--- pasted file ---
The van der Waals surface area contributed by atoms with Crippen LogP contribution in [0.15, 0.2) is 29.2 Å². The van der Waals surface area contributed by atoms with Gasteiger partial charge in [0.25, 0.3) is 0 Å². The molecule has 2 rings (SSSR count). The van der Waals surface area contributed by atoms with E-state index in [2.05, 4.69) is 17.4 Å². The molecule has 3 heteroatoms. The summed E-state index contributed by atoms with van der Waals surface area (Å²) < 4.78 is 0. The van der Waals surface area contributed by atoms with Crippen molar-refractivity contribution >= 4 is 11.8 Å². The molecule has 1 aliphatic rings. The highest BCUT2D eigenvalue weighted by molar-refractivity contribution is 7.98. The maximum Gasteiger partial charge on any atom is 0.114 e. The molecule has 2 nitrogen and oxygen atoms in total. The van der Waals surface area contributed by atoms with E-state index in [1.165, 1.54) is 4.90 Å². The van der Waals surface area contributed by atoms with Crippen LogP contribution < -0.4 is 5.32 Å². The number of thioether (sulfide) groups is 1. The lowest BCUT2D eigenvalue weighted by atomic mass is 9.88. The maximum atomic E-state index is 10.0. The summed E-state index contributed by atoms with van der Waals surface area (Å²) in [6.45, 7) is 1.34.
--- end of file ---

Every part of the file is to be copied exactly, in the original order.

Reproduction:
The van der Waals surface area contributed by atoms with Crippen LogP contribution in [0.15, 0.2) is 29.2 Å². The van der Waals surface area contributed by atoms with Gasteiger partial charge in [0.25, 0.3) is 0 Å². The molecule has 2 rings (SSSR count). The van der Waals surface area contributed by atoms with E-state index in [2.05, 4.69) is 17.4 Å². The molecule has 3 heteroatoms. The summed E-state index contributed by atoms with van der Waals surface area (Å²) < 4.78 is 0. The van der Waals surface area contributed by atoms with Crippen molar-refractivity contribution >= 4 is 11.8 Å². The molecule has 1 aliphatic rings. The highest BCUT2D eigenvalue weighted by molar-refractivity contribution is 7.98. The maximum Gasteiger partial charge on any atom is 0.114 e. The molecule has 2 nitrogen and oxygen atoms in total. The van der Waals surface area contributed by atoms with E-state index in [1.165, 1.54) is 4.90 Å². The van der Waals surface area contributed by atoms with Crippen LogP contribution < -0.4 is 5.32 Å². The number of thioether (sulfide) groups is 1. The lowest BCUT2D eigenvalue weighted by atomic mass is 9.88. The maximum atomic E-state index is 10.0. The summed E-state index contributed by atoms with van der Waals surface area (Å²) in [6.45, 7) is 1.34.